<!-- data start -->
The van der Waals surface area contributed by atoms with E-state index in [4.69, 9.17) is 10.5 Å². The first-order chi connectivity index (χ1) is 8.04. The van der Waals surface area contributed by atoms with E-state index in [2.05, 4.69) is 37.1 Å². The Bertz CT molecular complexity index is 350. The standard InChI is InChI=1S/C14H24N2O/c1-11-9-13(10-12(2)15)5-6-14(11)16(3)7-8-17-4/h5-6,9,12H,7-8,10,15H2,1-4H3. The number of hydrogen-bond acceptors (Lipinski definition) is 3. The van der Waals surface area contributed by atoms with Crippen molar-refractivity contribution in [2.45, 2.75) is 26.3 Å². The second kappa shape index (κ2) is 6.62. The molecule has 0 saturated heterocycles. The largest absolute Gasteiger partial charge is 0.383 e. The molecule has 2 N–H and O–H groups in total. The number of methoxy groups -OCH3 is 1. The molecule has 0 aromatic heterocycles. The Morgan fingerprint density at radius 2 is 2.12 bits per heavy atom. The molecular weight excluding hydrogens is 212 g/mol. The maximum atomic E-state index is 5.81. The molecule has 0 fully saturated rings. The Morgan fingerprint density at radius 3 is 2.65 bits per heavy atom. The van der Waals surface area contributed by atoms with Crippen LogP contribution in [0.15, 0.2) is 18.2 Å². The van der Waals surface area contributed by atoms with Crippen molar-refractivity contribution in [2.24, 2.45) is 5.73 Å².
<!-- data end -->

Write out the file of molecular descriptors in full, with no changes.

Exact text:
The van der Waals surface area contributed by atoms with E-state index in [4.69, 9.17) is 10.5 Å². The first-order chi connectivity index (χ1) is 8.04. The van der Waals surface area contributed by atoms with E-state index in [2.05, 4.69) is 37.1 Å². The Bertz CT molecular complexity index is 350. The standard InChI is InChI=1S/C14H24N2O/c1-11-9-13(10-12(2)15)5-6-14(11)16(3)7-8-17-4/h5-6,9,12H,7-8,10,15H2,1-4H3. The number of hydrogen-bond acceptors (Lipinski definition) is 3. The van der Waals surface area contributed by atoms with Crippen molar-refractivity contribution in [2.45, 2.75) is 26.3 Å². The second kappa shape index (κ2) is 6.62. The molecule has 0 saturated heterocycles. The largest absolute Gasteiger partial charge is 0.383 e. The molecule has 2 N–H and O–H groups in total. The number of methoxy groups -OCH3 is 1. The molecule has 0 aromatic heterocycles. The Morgan fingerprint density at radius 2 is 2.12 bits per heavy atom. The molecular weight excluding hydrogens is 212 g/mol. The maximum atomic E-state index is 5.81. The molecule has 0 fully saturated rings. The Morgan fingerprint density at radius 3 is 2.65 bits per heavy atom. The van der Waals surface area contributed by atoms with Crippen LogP contribution in [0.15, 0.2) is 18.2 Å². The van der Waals surface area contributed by atoms with Crippen molar-refractivity contribution in [2.24, 2.45) is 5.73 Å².